Option 1 (easier):
You can either use protein as the only macronutrient you track; in which case aim to eat 1 – 1.25 grams of protein per lb of bodyweight, per day.
I’m around 180lbs, so that would be 180 – 225 grams of protein.
There’s 4 calories in a gram of protein, so it is 720 – 900 calories of protein.
Obviously work out your own numbers.
Option 2 (better):
Track all 3 macronutrients (protein, carbohydrates, fat) using My Fitness Pal.
You can set up your macronutrient split a few different ways. I prefer high carbohydrate for muscle building. Carbs are the most anabolic macronutrient, and on a practical leve, far the easier to eat a lot of.
Ever try and eat 1000 calories worth of chicken breast? Not fun.
I would use the My Fitness Pal macronutrient goals section as below:
The 50/25/25 split gives me a protein goal of 210g per day. That’s 840 calories.
Fats are essential
Next up are fats.
Fat is essential for proper functioning of the body. You need your essential fats, amongst other things, to create hormones (like testosterone).
Following the process as laid out above will give you the target number of fats for the day in My Fitness Pal.
Carbs are the most anabolic macronutrient
Now this is the important section.
Low carb diets seem to be cool at the minute, with every idiot fitness bandwagon rider screaming about the benefits of a ketogenic diet.
You need to get over the fear of carbohydrates.
They’re not the devil. They won’t kill you.
They sure do help you build muscle.
Insulin is released when you eat carbohydrates, to move glucose (sugars) out of the blood stream. It drives the energy into the muscle tissues for storage… or the fat tissues if you’re excessively overeating and/or not training.
That’s why people are scared of carbs.
You will get fat if you eat more than about 10% over your maintenance calories.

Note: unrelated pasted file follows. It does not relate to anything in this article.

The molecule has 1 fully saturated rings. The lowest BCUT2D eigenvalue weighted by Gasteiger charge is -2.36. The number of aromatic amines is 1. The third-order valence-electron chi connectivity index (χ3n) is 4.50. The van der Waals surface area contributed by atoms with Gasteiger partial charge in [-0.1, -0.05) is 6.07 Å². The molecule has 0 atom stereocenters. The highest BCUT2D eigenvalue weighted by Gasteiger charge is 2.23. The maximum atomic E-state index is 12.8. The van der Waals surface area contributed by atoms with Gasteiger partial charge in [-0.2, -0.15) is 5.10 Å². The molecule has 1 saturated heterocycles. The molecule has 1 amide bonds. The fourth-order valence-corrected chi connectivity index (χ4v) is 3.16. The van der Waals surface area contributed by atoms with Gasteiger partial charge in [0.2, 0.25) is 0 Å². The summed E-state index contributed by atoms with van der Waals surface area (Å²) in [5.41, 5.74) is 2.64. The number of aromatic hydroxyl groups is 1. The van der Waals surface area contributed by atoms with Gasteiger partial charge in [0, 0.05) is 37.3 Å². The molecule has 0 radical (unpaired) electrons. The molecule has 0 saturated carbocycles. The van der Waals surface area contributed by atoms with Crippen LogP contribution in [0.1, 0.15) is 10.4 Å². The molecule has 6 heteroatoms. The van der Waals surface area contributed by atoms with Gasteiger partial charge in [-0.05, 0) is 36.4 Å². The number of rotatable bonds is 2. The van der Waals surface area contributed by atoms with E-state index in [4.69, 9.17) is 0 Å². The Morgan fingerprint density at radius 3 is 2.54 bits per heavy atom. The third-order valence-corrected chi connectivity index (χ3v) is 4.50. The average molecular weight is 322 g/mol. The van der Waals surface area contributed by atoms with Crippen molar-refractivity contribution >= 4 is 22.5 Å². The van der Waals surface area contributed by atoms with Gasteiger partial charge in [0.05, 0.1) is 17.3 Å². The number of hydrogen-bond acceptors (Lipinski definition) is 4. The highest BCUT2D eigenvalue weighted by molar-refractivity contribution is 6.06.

But the benefits of carbohydrates don’t stop there. Not only are they physiologically the most anabolic macronutrient, they’re also the easiest thing to eat a lot of.
The biggest struggle I face building muscle is the constant slog of force feeding myself. It’s uncomfortable and annoying to eat a lot more than your natural appetite, day in and day out.
Carbohydrates are easiest to eat, and they tend to make you hungry again sooner. Win-win.
Again, My Fitness Pal will lay out your goal number of carbohydrates for tracking.
Ok so that’s the macronutrients explained, now what do you actually eat, food wise?
What foods should I eat to build muscle?
No food is inherently good or bad for building muscle.
Don’t get too caught up on exactly what to eat. You don’t have to live off chicken breast and white rice all your life (that’s no fun at all).
Forget what the pro bodybuilders do. Being 300lbs of lean mass at 5’10 is extremely out of the ordinary, and thus requires out of the ordinary things to attain it.
To be a ‘jacked normal dude’, rather than a pro bodybuilder, you can eat like a normal human being – just eat a bit more.
You should focus on eating whole foods, and healthy foods. You have your fitness goals, but you also want to be healthy, have energy, and not wreck your digestion.
Focus on clean, natural food sources…
- meat, fish, eggs for protein
- animal products, fatty fish, olive oil, coconut oil for fats
- rice, potatoes, root veg, oats, grains for carbs
You can eat anything, but you’re not gonna feel very good if you live off pop tarts and hot dogs.
“Eat like an adult” is a simple way of thinking about it.
Eat like an adult
cook for yourself
Don’t eat ice cream for breakfast, FFS
— Alexander J.A Cortes (@AJA_Cortes) September 20, 2017
So we know what to eat, how about training?
How to build muscle: Weight training for building muscle
Training is a lot less black and white than diet is. There’s about a million ways to train, and there isn’t one ultimate ‘best’ way.
Different things work for different people, different people enjoy different training styles, and you’ll generally get best results by mixing up your training on a semi-regular basis anyway.